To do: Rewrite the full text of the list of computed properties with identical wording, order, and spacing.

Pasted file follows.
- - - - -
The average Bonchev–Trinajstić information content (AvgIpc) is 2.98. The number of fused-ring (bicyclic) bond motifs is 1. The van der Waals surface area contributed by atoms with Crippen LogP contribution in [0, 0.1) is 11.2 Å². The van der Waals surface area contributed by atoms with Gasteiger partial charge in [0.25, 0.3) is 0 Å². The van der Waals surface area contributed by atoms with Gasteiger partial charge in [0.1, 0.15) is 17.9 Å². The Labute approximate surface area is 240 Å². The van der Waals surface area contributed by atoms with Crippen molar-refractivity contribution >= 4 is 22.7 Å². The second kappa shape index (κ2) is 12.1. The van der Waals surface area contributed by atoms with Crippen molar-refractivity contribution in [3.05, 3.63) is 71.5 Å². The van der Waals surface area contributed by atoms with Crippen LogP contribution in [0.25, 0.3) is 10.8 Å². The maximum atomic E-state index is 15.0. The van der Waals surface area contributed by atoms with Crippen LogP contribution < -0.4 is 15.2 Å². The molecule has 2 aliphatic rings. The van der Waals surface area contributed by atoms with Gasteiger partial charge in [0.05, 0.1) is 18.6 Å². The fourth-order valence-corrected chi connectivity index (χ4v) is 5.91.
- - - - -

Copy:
The average Bonchev–Trinajstić information content (AvgIpc) is 2.98. The number of fused-ring (bicyclic) bond motifs is 1. The van der Waals surface area contributed by atoms with Crippen LogP contribution in [0, 0.1) is 11.2 Å². The van der Waals surface area contributed by atoms with Gasteiger partial charge in [0.25, 0.3) is 0 Å². The van der Waals surface area contributed by atoms with Gasteiger partial charge in [0.1, 0.15) is 17.9 Å². The Labute approximate surface area is 240 Å². The van der Waals surface area contributed by atoms with Crippen molar-refractivity contribution >= 4 is 22.7 Å². The second kappa shape index (κ2) is 12.1. The van der Waals surface area contributed by atoms with Crippen molar-refractivity contribution in [3.05, 3.63) is 71.5 Å². The van der Waals surface area contributed by atoms with Crippen LogP contribution in [0.25, 0.3) is 10.8 Å². The maximum atomic E-state index is 15.0. The van der Waals surface area contributed by atoms with Crippen LogP contribution < -0.4 is 15.2 Å². The molecule has 2 aliphatic rings. The van der Waals surface area contributed by atoms with Gasteiger partial charge in [0.05, 0.1) is 18.6 Å². The fourth-order valence-corrected chi connectivity index (χ4v) is 5.91.